This version rings with vibrancy and power...
Publishers Weekly - Publisher's Weekly
Though his text remains true to the popular version of this English fairy tale, Kellogg's ( Paul Bunyan ; Pecos Bill ) typically antic art gives this rendition a visual dimension that is uniquely his. Created with colored inks, watercolors and acrylics, the full-page illustrations have extraordinary texture and dimension. With a mouthful of pointy teeth and warts covering his scaly green face, Kellogg's villain is a truly horrid fellow who may in fact be a wee bit scary for fainthearted little ones--it's easy to believe that this giant eats little boys for breakfast. Slightly less menacing (though hardly comely) is his wife, who wears a necklace of tiny skeletons and hides Jack from her hungry husband. The pictures' variegated gold and bronze hues effectively cast an ominous glow over the ogre's palace. The art also features diverting details that youngsters may miss the first time around, which is one of many good reasons to read this book more than once. All ages. (Oct.)
Children's Literature - Debra Briatico
Kellogg uses his masterful storytelling talent to bring the irresistible tale of Jack, his poor cow, and magic beans to life with energized spirit. Hilarious illustrations and enchanting prose work together to create an exciting retelling of the traditional tale. Jack outsmarts the ogre and his wife in three trips up the beanstalk and ends up with a bag of gold, a hen that lays golden eggs, and a golden harp that sings beautiful music. Readers of all ages will enjoy the exciting ending to this clever story.
School Library Journal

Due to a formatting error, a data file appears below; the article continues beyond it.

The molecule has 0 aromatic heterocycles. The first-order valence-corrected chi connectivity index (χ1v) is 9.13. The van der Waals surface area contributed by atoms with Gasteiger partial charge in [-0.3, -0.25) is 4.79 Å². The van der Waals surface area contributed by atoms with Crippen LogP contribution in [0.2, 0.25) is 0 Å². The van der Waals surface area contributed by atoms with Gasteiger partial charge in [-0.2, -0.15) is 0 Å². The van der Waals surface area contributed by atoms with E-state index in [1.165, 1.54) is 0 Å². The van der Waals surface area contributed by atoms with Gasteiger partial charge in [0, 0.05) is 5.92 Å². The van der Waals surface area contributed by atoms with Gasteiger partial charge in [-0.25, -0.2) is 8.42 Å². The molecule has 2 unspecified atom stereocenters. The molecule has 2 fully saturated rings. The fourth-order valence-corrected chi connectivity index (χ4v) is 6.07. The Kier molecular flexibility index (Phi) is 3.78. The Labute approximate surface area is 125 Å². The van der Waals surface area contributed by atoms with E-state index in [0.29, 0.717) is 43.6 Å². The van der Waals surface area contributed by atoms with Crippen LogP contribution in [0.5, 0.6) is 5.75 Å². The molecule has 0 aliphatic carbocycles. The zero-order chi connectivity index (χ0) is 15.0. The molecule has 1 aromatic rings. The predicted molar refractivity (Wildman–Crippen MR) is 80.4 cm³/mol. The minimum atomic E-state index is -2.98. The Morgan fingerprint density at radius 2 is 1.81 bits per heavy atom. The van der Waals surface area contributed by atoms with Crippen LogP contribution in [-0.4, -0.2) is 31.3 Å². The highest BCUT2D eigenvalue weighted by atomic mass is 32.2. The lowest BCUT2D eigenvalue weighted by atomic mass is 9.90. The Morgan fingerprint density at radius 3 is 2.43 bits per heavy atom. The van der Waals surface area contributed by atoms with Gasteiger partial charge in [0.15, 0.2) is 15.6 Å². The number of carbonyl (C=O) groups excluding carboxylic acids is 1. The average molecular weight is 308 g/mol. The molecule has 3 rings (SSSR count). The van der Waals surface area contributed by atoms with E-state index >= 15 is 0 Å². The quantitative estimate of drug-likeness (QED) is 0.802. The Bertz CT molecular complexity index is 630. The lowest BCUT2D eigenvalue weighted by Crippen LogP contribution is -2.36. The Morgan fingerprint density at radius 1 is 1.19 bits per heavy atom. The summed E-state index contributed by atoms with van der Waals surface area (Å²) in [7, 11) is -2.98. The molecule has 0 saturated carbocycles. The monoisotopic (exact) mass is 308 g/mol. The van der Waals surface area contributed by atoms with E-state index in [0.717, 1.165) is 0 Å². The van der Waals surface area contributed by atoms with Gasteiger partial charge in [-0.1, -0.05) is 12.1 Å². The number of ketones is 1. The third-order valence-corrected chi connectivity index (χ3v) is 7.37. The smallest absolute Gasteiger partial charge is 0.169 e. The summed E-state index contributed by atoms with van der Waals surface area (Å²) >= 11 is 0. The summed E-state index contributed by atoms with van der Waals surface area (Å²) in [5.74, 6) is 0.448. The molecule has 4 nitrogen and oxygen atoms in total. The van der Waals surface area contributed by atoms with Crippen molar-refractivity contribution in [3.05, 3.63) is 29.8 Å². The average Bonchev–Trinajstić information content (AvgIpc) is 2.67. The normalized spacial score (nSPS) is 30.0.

K-Gr 3-- Kellogg has streamlined Joseph Jacobs's version of the classic story, keeping much of its vigorous language. In the illustrations he has provided a story within a story. On the front endpapers, the ogre steals the gold, harp, and hen from pirates as a wizard floating by in a hot-air balloon watches; this has the effect of enlightening readers about some of the moral ambiguities of the story. The wizard is shown writing down the actual events that follow and provides Jack with the beans that set them all in motion. Kellogg's riotous, swirling pen is perfect for the energy of the tale; this is not the neat, contained English countryside of some previous editions. The ogre is toothy, warty, and a rather putrid yellow-green. His wife breaks the mold as well; she is tall and slim, fond of lipstick, and adorned in a necklace of skeletal shrunken heads. Colored inks, watercolors and acrylics throughout are similar in palette to Kellogg's recent work--lots of orange, yellow, and green--at times bordering on the garish. There are many humorous touches to delight children, who will also be happy to see Pinkerton accompanying the princess's entourage. Jack himself is irresistible. While many single-volume illustrated fairy tales have oversaturated the market, there should be plenty of room for this author/artist's extremely satisfying Jack and the Beanstalk . --Leda Schubert, Vermont Department of Education, Montpelier